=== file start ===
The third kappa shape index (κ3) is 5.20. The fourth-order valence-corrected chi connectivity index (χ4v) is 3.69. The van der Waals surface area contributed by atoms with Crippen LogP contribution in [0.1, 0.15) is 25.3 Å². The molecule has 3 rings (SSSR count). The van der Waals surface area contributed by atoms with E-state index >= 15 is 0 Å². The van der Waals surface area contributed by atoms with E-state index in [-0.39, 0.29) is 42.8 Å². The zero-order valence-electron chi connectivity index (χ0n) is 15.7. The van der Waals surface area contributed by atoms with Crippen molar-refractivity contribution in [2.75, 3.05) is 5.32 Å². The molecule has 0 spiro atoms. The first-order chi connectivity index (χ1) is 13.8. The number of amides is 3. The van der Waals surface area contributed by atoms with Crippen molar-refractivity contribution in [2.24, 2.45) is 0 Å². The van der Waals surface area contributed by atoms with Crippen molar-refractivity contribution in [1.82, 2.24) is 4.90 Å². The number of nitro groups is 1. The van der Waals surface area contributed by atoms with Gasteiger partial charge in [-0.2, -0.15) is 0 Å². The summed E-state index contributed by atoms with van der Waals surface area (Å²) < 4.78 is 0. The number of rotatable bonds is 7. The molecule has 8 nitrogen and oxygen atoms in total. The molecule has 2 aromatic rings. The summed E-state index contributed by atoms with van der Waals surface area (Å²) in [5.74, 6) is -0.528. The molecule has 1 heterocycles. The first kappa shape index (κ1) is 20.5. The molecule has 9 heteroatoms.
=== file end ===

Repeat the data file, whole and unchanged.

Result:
The third kappa shape index (κ3) is 5.20. The fourth-order valence-corrected chi connectivity index (χ4v) is 3.69. The van der Waals surface area contributed by atoms with Crippen LogP contribution in [0.1, 0.15) is 25.3 Å². The molecule has 3 rings (SSSR count). The van der Waals surface area contributed by atoms with E-state index >= 15 is 0 Å². The van der Waals surface area contributed by atoms with E-state index in [-0.39, 0.29) is 42.8 Å². The zero-order valence-electron chi connectivity index (χ0n) is 15.7. The van der Waals surface area contributed by atoms with Crippen molar-refractivity contribution in [2.75, 3.05) is 5.32 Å². The molecule has 0 spiro atoms. The first-order chi connectivity index (χ1) is 13.8. The number of amides is 3. The van der Waals surface area contributed by atoms with Crippen molar-refractivity contribution in [2.24, 2.45) is 0 Å². The van der Waals surface area contributed by atoms with Crippen molar-refractivity contribution in [1.82, 2.24) is 4.90 Å². The number of nitro groups is 1. The van der Waals surface area contributed by atoms with Gasteiger partial charge in [-0.2, -0.15) is 0 Å². The summed E-state index contributed by atoms with van der Waals surface area (Å²) < 4.78 is 0. The number of rotatable bonds is 7. The molecule has 8 nitrogen and oxygen atoms in total. The molecule has 2 aromatic rings. The summed E-state index contributed by atoms with van der Waals surface area (Å²) in [5.74, 6) is -0.528. The molecule has 1 heterocycles. The first kappa shape index (κ1) is 20.5. The molecule has 9 heteroatoms.